Association of blood pressure with development of metabolic syndrome components: a five-year retrospective cohort study in Beijing

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dc.contributor.author Huo, Da
dc.contributor.author Tao, Lixin
dc.contributor.author Li, Xia
dc.contributor.author Wang, Wei
dc.contributor.author Wang, Zhaoping
dc.contributor.author Chen, Dongning
dc.contributor.author Zhu, Huiping
dc.contributor.author Yang, Xinghua
dc.contributor.author Luo, Yanxia
dc.contributor.author Guo, Xiuhua
dc.date.accessioned 2016-02-08T13:29:20Z
dc.date.available 2016-02-08T13:29:20Z
dc.date.issued 2013-10-02
dc.identifier.citation HUO, D., TAO, L., LI, X., WANG, W., WANG, Z., CHEN, D., ZHU, H., YANG, X., LUO, Y. & GUO, X. 2013. Association of blood pressure with development of metabolic syndrome components: a five-year Retrospective Cohort study in Beijing. BMC Public Health, 13:912, 1-9. http://dx.doi.org/10.1186/1471-2458-13-912 en
dc.identifier.volume 13 en
dc.identifier.startpage 1 en
dc.identifier.endpage 9 en
dc.identifier.issn 1471-2458
dc.identifier.uri http://hdl.handle.net/10468/2263
dc.identifier.doi 10.1186/1471-2458-13-912
dc.description.abstract Background: Raised blood pressure (BP) is associated with the incidence of metabolic syndrome (MetS). It is unknown if subjects with different BP levels may develop certain components of MetS over time. We investigated the incidence of MetS relative to different levels of BP over a 5-year period in a Chinese population in Tongren Hospital, Beijing. Methods: During the period of 2006–2011, we recruited 2,781 participants with no MetS, or self-reported type 2 diabetes, dyslipidemia, hypertension, or cardiovascular disease at baseline. Association rule was used to identify the transitions of MetS components over time. Results: The incidence of MetS at follow-up was 9.74% for men and 3.21% for women in the group with optimal BP; 10.29% and 7.22%, respectively, in the group with normal BP; 10.49% and 10.84%, respectively, in the group with high-normal BP; and 14.48% and 23.21%, respectively in the group with high BP. The most common transition was from healthy to healthy in the groups with optimal or normal BP (17.9–49.3%), whereas in the high-normal BP group, 16.9-22.1% of subjects with raised BP returned to healthy status or stayed unchanged, while 13.8-21.4% of people with high BP tended to develop raised fasting glucose levels. Conclusions: The incidence of MetS increased in parallel with the increase in BP. People with optimal and normal BP levels were less susceptible to developing MetS over time, whereas abnormal BP seemed to be a pre-existing phase of MetS. High-normal BP was a crucial status for MetS prevention. en
dc.description.sponsorship Beijing Municipal Natural Science Foundation, China (Serial Numbers 7131002 and 7122016); National Program for Key Science and Technology Projects, China (Serial Number 2011BAI08B01); National Natural Science Fund, China (Serial Number 81373099) en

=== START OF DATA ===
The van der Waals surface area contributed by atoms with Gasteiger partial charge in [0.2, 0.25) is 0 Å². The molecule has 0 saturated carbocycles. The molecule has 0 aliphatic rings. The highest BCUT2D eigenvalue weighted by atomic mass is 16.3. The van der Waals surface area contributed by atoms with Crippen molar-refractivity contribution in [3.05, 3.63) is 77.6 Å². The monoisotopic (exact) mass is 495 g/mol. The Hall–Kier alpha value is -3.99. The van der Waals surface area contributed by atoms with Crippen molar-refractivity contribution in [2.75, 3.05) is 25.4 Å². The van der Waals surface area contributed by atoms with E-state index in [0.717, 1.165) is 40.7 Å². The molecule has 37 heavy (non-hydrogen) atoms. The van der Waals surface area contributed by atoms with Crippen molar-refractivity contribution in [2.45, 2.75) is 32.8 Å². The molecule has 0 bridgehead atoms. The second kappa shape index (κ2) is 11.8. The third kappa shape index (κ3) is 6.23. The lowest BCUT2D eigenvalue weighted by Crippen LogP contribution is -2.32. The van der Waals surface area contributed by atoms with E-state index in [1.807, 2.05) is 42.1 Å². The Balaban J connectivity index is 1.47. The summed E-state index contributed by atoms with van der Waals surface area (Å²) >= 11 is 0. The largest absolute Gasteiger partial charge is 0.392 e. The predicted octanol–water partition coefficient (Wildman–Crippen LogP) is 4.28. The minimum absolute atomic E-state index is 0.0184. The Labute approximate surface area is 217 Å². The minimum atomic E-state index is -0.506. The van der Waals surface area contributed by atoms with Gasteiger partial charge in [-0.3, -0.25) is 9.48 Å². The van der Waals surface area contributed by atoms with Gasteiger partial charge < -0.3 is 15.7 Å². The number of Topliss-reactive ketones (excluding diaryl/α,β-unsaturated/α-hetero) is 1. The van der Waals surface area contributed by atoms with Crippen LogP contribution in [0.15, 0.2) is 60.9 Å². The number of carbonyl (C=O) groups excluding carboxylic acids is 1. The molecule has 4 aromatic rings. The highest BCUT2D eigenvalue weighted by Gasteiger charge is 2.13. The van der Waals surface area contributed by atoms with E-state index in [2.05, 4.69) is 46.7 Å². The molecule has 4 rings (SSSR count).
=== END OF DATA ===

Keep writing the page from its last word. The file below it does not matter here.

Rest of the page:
dc.format.mimetype application/pdf en
dc.language.iso en en
dc.publisher BioMed Central Ltd. en
dc.rights © Huo et al.; licensee BioMed Central Ltd. 2013. This article is published under license to BioMed Central Ltd. This is an Open Access article distributed under the terms of the Creative Commons Attribution License (http://​creativecommons.​org/​licenses/​by/​2.​0), which permits unrestricted use, distribution, and reproduction in any medium, provided the original work is properly cited. en
dc.rights.uri http://​creativecommons.​org/​licenses/​by/​2.​0 en
dc.subject Metabolic syndrome en
dc.subject Blood pressure en
dc.subject Retrospective cohort study en
dc.subject Chinese en
dc.subject Risk factor en
dc.subject Cardiovascular disease en
dc.subject Heart disease en
dc.subject Hypertension en
dc.subject Prevalence en
dc.subject Health en
dc.subject Adults en
dc.subject Women en
dc.subject Dyslipidemia en
dc.subject Population en
dc.title Association of blood pressure with development of metabolic syndrome components: a five-year retrospective cohort study in Beijing en
dc.type Article (peer-reviewed) en
dc.internal.authorcontactother Xia Li, Department of Epidemiology and Public Health, University College Cork, Cork, Ireland. +353-21-490-3000 Email: xia.lee@ucc.ie en
dc.internal.availability Full text available en
dc.description.version Published Version en
dc.contributor.funder Beijing Municipal Natural Science Foundation
dc.contributor.funder National Program for Key Science & Technology Projects, China
dc.contributor.funder National Natural Science Fund, China
dc.description.status Peer reviewed en
dc.identifier.journaltitle BMC Public Health en
dc.internal.IRISemailaddress xia.lee@ucc.ie en
dc.identifier.articleid 912


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© Huo et al.; licensee BioMed Central Ltd. 2013. This article is published under license to BioMed Central Ltd. This is an Open Access article distributed under the terms of the Creative Commons Attribution License (http://​creativecommons.​org/​licenses/​by/​2.​0), which permits unrestricted use, distribution, and reproduction in any medium, provided the original work is properly cited. Except where otherwise noted, this item's license is described as © Huo et al.; licensee BioMed Central Ltd. 2013. This article is published under license to BioMed Central Ltd. This is an Open Access article distributed under the terms of the Creative Commons Attribution License (http://​creativecommons.​org/​licenses/​by/​2.​0), which permits unrestricted use, distribution, and reproduction in any medium, provided the original work is properly cited.
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